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1 April 2008 Using Reports of Bee Mortality in the Field to Calibrate Laboratory-Derived Pesticide Risk Indices
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Abstract

Mounting evidence suggests that pollinators worldwide are experiencing dramatic population declines, and exposure to pesticides is one of the factors that can account for this. By making use of a database containing more than two decades of honey bee (Apis mellifera) hive poisoning incidents from the United Kingdom (Wildlife Incident Investigation Scheme [WIIS]) and corresponding pesticide use surveys, we attempted to explain honey bee poisoning incidents in the field using models derived from pesticide use information, laboratory-generated bee toxicity data (defined as a hazard ratio; application rate divided by LD50), and physico-chemical properties of the applied pesticides. Logistic regression analyses were used to assess the relationship between honey bee poisoning incidents in the field and these parameters. In analyzing models with multiple dimensions, we selected the best model by the best subset method, an iterative method based on maximum likelihood estimation, and Akaike’s information criterion. Results suggested that the size of the area treated and hazard ratios calculated from application rates and oral or contact toxicity (but the latter especially) can be used to predict the likelihood that honey bee mortality will occur. Model predictions also suggest that some insecticides carry an extreme risk for bees, despite the lack of documented incidents.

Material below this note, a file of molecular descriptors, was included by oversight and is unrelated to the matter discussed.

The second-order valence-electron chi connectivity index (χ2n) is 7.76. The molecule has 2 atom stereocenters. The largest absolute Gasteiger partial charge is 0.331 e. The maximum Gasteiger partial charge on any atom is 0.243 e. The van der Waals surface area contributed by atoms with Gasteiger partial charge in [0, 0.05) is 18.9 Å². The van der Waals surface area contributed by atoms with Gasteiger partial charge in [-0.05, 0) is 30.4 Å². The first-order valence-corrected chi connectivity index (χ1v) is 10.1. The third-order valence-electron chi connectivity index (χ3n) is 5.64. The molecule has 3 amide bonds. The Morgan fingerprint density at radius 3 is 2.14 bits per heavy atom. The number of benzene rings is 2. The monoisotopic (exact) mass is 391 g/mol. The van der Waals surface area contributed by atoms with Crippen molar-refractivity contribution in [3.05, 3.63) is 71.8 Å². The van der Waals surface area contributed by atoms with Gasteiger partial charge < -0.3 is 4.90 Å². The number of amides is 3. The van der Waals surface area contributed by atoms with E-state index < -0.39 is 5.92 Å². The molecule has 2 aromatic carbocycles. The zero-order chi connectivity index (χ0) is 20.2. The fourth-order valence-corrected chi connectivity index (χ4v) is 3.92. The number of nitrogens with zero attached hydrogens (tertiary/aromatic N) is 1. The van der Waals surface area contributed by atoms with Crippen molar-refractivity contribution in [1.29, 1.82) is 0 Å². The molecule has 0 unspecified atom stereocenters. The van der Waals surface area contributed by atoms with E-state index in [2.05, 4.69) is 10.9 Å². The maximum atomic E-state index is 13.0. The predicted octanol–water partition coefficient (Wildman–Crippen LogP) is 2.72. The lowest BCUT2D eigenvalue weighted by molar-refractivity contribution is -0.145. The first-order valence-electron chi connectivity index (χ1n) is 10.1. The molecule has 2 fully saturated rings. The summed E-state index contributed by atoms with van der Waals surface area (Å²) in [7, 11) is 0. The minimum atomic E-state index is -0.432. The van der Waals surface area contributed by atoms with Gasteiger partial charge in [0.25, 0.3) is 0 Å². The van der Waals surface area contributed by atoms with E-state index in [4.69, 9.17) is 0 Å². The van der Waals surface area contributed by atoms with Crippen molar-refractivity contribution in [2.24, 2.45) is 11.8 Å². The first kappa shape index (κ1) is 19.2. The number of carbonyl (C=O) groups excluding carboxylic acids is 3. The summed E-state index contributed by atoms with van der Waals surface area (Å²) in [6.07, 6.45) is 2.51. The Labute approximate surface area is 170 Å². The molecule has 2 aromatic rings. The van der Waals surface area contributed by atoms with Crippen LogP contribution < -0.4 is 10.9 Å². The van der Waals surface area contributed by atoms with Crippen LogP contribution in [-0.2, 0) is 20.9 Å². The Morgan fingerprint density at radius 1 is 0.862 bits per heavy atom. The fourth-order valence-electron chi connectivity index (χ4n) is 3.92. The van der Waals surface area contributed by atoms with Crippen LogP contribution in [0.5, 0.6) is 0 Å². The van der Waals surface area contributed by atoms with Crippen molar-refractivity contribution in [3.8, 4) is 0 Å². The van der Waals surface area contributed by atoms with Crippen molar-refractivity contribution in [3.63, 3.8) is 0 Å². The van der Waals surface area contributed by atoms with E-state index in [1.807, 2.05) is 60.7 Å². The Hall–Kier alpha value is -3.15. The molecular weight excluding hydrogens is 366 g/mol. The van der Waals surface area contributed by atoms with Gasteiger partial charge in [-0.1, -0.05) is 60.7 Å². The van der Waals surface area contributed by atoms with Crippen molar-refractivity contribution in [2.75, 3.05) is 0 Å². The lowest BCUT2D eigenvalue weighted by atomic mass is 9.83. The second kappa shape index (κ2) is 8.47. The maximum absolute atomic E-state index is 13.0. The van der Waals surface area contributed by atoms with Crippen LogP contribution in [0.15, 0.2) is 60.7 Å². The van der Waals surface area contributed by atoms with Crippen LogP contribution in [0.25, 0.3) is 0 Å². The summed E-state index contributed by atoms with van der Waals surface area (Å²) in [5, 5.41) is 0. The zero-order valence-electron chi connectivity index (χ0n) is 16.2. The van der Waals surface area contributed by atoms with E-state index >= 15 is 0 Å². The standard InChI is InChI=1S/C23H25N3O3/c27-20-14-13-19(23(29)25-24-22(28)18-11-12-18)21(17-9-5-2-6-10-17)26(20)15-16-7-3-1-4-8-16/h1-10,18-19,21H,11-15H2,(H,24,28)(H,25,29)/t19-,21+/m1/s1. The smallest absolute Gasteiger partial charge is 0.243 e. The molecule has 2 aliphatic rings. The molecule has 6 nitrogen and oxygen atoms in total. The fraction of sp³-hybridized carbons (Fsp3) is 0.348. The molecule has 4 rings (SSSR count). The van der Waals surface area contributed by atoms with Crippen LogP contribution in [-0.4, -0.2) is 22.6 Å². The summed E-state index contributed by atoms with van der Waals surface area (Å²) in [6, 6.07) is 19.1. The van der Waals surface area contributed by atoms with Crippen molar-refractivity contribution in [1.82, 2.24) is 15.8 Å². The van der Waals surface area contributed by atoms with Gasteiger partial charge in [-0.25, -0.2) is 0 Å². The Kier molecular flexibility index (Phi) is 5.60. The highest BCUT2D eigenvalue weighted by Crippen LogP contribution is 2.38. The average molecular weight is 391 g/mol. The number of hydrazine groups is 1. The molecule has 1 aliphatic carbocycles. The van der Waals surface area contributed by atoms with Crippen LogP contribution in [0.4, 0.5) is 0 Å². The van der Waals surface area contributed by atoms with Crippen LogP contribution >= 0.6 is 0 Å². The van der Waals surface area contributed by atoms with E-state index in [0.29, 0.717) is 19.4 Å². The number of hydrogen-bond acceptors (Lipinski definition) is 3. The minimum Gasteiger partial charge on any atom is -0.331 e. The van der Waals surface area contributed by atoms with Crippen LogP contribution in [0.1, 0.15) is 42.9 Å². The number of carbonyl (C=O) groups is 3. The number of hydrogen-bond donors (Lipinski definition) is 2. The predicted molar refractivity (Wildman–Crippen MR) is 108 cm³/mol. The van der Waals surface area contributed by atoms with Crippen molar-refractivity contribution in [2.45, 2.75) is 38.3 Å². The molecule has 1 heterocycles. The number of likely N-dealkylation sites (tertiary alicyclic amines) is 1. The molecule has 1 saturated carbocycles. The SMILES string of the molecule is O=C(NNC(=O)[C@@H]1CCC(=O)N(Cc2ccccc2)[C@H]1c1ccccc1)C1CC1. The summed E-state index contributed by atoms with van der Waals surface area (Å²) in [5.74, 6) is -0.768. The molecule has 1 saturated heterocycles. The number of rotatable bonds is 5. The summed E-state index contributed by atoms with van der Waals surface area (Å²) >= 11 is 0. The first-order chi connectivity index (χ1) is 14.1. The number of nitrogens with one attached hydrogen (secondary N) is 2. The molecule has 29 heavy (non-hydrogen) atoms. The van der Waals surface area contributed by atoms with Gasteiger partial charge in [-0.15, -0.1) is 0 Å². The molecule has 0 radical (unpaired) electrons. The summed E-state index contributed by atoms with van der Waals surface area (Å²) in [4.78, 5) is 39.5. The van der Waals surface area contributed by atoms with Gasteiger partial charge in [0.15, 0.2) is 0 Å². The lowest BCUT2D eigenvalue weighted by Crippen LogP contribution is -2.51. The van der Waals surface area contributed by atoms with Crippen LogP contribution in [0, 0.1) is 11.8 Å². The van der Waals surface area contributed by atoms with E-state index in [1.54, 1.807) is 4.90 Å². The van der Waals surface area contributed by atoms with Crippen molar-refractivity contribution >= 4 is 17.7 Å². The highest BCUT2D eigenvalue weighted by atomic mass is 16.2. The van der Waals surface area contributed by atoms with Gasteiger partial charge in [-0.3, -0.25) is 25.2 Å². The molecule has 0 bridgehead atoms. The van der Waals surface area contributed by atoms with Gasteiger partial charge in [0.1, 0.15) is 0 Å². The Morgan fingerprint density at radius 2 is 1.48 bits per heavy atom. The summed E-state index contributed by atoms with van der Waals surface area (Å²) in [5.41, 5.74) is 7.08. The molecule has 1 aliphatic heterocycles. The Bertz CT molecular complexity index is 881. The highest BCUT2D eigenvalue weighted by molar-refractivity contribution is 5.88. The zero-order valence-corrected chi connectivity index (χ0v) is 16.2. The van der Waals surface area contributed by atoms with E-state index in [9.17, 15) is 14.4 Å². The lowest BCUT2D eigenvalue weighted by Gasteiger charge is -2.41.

P. Mineau, K. M. Harding, M. Whiteside, M. R. Fletcher, D. Garthwaite, and L. D. Knopper "Using Reports of Bee Mortality in the Field to Calibrate Laboratory-Derived Pesticide Risk Indices," Environmental Entomology 37(2), (1 April 2008). https://doi.org/10.1603/0046-225X(2008)37[546:UROBMI]2.0.CO;2
Received: 10 July 2007; Accepted: 26 December 2007; Published: 1 April 2008
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